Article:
Families worried about ever increasing house prices and the impact of inheritance tax on their estates often consider gifting property to children.
But the rules and financial implications of signing a home over to someone else can be complicated and costly.
Although homeowners or buy to let landlords can sign over a home at any time, they need to be aware of the personal and financial consequences.
Gifting buy to let property or second homes that have never been the owner’s main home are likely to trigger capital gains tax bills.
It’s easier to give property that has been a main home, but here are some of the key points to think about before signing on the dotted line:
PETS or potentially exempt transfers are useful devices for avoiding inheritance tax.
Basically the rule says providing the donor lives for seven years after the gift is made, no inheritance tax is due. Meantime, if the donor dies before the seven years are up, tax is paid at less than the 40% rate, depending on the duration between the gift and death.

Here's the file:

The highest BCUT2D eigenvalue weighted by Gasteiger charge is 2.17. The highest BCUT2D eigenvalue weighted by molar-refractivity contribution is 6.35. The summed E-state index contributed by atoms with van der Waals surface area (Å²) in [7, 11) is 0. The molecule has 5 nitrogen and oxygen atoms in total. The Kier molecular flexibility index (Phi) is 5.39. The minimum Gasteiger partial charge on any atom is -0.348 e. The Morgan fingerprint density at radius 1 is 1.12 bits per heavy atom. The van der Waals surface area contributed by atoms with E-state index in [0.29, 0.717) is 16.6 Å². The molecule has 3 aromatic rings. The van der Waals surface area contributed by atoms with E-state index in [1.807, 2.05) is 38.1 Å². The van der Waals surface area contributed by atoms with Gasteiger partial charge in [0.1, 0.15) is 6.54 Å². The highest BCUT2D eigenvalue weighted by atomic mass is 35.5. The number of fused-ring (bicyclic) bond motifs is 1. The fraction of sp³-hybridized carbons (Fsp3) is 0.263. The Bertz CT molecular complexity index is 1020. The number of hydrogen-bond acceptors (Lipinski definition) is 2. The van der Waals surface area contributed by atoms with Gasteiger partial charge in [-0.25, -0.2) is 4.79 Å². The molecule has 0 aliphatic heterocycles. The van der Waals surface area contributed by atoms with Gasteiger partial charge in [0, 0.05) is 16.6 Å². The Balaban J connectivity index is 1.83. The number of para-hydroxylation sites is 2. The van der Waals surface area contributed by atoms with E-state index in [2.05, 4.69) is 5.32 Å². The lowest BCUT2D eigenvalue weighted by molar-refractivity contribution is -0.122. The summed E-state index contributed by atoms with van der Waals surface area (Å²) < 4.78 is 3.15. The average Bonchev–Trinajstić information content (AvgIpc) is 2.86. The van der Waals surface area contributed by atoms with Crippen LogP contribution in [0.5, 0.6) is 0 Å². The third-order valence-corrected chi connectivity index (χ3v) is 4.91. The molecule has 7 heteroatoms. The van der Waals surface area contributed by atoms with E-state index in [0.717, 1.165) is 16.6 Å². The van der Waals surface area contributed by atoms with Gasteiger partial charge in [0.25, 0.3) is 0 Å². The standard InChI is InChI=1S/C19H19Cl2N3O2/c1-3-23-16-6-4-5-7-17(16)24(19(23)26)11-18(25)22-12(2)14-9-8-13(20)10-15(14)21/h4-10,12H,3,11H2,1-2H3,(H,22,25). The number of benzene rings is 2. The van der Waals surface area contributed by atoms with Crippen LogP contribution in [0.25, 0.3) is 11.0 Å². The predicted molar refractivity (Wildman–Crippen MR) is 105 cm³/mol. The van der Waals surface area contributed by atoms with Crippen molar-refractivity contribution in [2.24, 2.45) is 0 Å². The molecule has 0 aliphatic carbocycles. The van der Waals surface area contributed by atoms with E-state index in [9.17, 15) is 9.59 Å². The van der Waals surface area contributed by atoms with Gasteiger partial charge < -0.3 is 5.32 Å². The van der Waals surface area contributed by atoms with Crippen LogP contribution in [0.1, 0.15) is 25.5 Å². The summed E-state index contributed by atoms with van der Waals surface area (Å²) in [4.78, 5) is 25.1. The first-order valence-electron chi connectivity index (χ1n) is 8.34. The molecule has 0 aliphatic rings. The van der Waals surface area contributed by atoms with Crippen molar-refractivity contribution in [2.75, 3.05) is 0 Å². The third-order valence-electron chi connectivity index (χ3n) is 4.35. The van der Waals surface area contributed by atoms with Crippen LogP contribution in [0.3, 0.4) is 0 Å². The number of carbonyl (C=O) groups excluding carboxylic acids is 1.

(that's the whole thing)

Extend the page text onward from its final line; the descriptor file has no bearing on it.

Gifts with reservation of benefit are the catch.
To qualify as a PET, the gift must be with no strings attached. That means the donor gives up any right to income from the property and if they continue to live there, they must pay a market value rent equivalent to that a private tenant would pay.
Arrangements like ‘you own the property but I can live there rent free until I die or go into care’ are not allowed and mean the donor still controls the home, making it part of their estate when they die.
Gifting also means the new owner can sell or rent out the property without the donor’s permission.
Other factors also come into play. For instance, if the new owners divorce or are declared bankrupt, the gifted property would be included as an asset in any settlement.
The donor also has to consider deliberate deprivation of assets. In some cases, local councils have argued that gifting property to avoid paying care home fees and have won the right to ignore the hand over.